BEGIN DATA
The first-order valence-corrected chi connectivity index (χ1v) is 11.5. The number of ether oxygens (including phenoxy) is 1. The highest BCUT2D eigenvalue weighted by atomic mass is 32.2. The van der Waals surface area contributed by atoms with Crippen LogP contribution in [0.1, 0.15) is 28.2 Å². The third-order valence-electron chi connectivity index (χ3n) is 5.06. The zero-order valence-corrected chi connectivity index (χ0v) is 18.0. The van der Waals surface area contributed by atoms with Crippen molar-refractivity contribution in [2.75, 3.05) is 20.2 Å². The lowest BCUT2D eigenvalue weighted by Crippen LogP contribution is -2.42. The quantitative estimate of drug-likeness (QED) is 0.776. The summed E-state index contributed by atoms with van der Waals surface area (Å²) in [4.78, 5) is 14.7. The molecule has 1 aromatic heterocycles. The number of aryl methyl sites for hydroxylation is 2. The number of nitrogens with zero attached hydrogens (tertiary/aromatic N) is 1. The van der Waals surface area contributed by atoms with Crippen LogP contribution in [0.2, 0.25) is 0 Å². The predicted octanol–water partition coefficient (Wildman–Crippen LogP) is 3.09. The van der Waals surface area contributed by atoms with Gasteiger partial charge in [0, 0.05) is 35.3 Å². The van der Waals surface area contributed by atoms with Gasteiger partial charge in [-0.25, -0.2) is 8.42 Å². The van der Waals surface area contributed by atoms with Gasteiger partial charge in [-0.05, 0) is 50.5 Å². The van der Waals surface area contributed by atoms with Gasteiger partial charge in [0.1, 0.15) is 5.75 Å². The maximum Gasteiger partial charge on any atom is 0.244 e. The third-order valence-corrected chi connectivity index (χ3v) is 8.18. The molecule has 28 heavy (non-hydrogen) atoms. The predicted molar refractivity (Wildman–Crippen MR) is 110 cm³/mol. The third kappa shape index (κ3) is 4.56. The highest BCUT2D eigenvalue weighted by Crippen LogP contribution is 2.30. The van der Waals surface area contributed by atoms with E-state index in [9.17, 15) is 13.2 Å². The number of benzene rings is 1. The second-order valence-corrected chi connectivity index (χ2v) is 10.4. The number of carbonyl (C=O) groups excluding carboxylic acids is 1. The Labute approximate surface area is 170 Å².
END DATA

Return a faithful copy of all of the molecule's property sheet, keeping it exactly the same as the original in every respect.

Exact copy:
The first-order valence-corrected chi connectivity index (χ1v) is 11.5. The number of ether oxygens (including phenoxy) is 1. The highest BCUT2D eigenvalue weighted by atomic mass is 32.2. The van der Waals surface area contributed by atoms with Crippen LogP contribution in [0.1, 0.15) is 28.2 Å². The third-order valence-electron chi connectivity index (χ3n) is 5.06. The zero-order valence-corrected chi connectivity index (χ0v) is 18.0. The van der Waals surface area contributed by atoms with Crippen molar-refractivity contribution in [2.75, 3.05) is 20.2 Å². The lowest BCUT2D eigenvalue weighted by Crippen LogP contribution is -2.42. The quantitative estimate of drug-likeness (QED) is 0.776. The summed E-state index contributed by atoms with van der Waals surface area (Å²) in [4.78, 5) is 14.7. The molecule has 1 aromatic heterocycles. The number of aryl methyl sites for hydroxylation is 2. The number of nitrogens with zero attached hydrogens (tertiary/aromatic N) is 1. The van der Waals surface area contributed by atoms with Crippen LogP contribution in [0.2, 0.25) is 0 Å². The predicted octanol–water partition coefficient (Wildman–Crippen LogP) is 3.09. The van der Waals surface area contributed by atoms with Gasteiger partial charge in [0, 0.05) is 35.3 Å². The van der Waals surface area contributed by atoms with Gasteiger partial charge in [-0.25, -0.2) is 8.42 Å². The van der Waals surface area contributed by atoms with Gasteiger partial charge in [-0.05, 0) is 50.5 Å². The van der Waals surface area contributed by atoms with Gasteiger partial charge in [0.1, 0.15) is 5.75 Å². The maximum Gasteiger partial charge on any atom is 0.244 e. The third-order valence-corrected chi connectivity index (χ3v) is 8.18. The molecule has 28 heavy (non-hydrogen) atoms. The predicted molar refractivity (Wildman–Crippen MR) is 110 cm³/mol. The third kappa shape index (κ3) is 4.56. The highest BCUT2D eigenvalue weighted by Crippen LogP contribution is 2.30. The van der Waals surface area contributed by atoms with E-state index in [9.17, 15) is 13.2 Å². The number of benzene rings is 1. The second-order valence-corrected chi connectivity index (χ2v) is 10.4. The number of carbonyl (C=O) groups excluding carboxylic acids is 1. The Labute approximate surface area is 170 Å².